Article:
German Autobahns are famous for having no speed limits. In GENERAL this is true, but let me tell you something: 50% of them have posted speed limits and about 10% are equipped with motorway control systems that can show variable speed limits. Also, rural roads, except for motorways or other designated fast roads, have a speed limit of 100 km/h (62 mph), which is routinely reduced to 70 km/h (43 mph) or 80 km/h (50 mph). Lorries, some buses, and cars towing trailers have lower speed limits as well.

    5. Sundays.

    What you think it is: Just one day of the week.

    What it really is: The most important day of the week to rest and eat bread rolls and enjoy the sacred silence so SHUT THE FUCK UP.

    In case you didn't know: Sunday is not a regular day in Germany. On Sunday we have "Sonntagsruhe" ("sunday rest") which originates from the Christian "Sabbath desecration". Maybe you didn't expect Germany to be so massively Christian, but long story short: On Sundays all shops and supermarkets in Germany are closed, because Germans are not supposed to work on Sundays. Yes, this is protected by law. There are exceptions, of course. If you really need to buy something, you can get it at a gas station. Sometimes little kiosks are open on Sundays too. Mostly this happens in Berlin, where they are called "Spätkaufs" or "Spätis". Bakeries have to be open on Sunday mornings too, because we Germans LOVE to have freshly baked bread rolls on our Sunday breakfast. This is as sacred as the Sunday itself.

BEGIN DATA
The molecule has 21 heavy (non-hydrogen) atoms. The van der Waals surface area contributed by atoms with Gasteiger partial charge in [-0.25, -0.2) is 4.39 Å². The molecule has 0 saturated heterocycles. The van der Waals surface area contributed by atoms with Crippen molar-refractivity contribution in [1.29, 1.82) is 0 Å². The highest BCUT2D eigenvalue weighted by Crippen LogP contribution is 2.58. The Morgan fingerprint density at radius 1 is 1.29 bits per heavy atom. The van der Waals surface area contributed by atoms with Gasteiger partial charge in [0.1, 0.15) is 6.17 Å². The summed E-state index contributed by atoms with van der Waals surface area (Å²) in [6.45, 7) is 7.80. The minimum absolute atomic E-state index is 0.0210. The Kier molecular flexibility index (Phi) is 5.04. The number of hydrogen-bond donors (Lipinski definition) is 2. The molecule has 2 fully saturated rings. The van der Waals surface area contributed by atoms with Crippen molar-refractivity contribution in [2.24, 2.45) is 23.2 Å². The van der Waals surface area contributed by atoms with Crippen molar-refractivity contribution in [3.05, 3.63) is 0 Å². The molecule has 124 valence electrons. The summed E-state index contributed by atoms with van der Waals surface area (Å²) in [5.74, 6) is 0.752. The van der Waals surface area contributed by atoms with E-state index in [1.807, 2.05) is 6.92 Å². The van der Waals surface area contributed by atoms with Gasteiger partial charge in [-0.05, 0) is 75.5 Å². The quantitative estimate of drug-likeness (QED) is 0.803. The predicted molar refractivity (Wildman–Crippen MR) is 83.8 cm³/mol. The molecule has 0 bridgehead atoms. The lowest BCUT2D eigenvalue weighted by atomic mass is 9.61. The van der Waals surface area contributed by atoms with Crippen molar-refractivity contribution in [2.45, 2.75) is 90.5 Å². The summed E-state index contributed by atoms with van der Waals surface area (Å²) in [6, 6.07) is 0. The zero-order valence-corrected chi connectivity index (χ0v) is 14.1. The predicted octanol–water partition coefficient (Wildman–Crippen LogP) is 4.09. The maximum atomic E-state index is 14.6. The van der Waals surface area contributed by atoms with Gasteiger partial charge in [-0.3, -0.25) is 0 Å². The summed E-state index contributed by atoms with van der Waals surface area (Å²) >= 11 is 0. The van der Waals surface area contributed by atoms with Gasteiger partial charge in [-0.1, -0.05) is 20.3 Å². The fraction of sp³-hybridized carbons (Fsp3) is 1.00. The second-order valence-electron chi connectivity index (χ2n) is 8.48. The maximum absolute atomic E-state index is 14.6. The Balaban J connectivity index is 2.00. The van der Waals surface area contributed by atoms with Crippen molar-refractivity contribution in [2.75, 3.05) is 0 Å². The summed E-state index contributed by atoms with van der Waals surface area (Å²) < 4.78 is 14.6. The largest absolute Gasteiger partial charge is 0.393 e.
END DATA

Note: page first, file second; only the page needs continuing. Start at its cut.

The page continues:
Also Sonntagsruhe means that all Germans want to do their grocery shopping before Sunday, of course. On every Saturday German supermarkets are packed with people who are buying groceries as if the world is going to end. It's even worse if a national holiday is approaching. This madness is called "Wochenendeinkauf" (weekend shopping).

    Oh, and the "Sonntagsruhe" also means that to must not make any noise on Sundays, or else people are allowed to complain about you and you might have to pay a fine.

    6. German beer.

    Damedeeso / Getty Images

    What you think it is: The most delicious beer in the world.

    What it really is: Something we take very, very seriously.

    You might think that Germans drink beer all day everyday, right? Well, we do, sort of. The majority really loves beer. And yes, we drink a lot of it. But not in a binge-drinking way. We enjoy it, because to us, beer is more than just an alcoholic drink. It's a cultural asset and something traditional to be very proud of. Also, there isn't THE German beer. Almost every region in Germany has its own beer, its own brewing tradition and history. There is even the "Reinheitsgebot", a "Beer Purity Law" which controls the beer quality.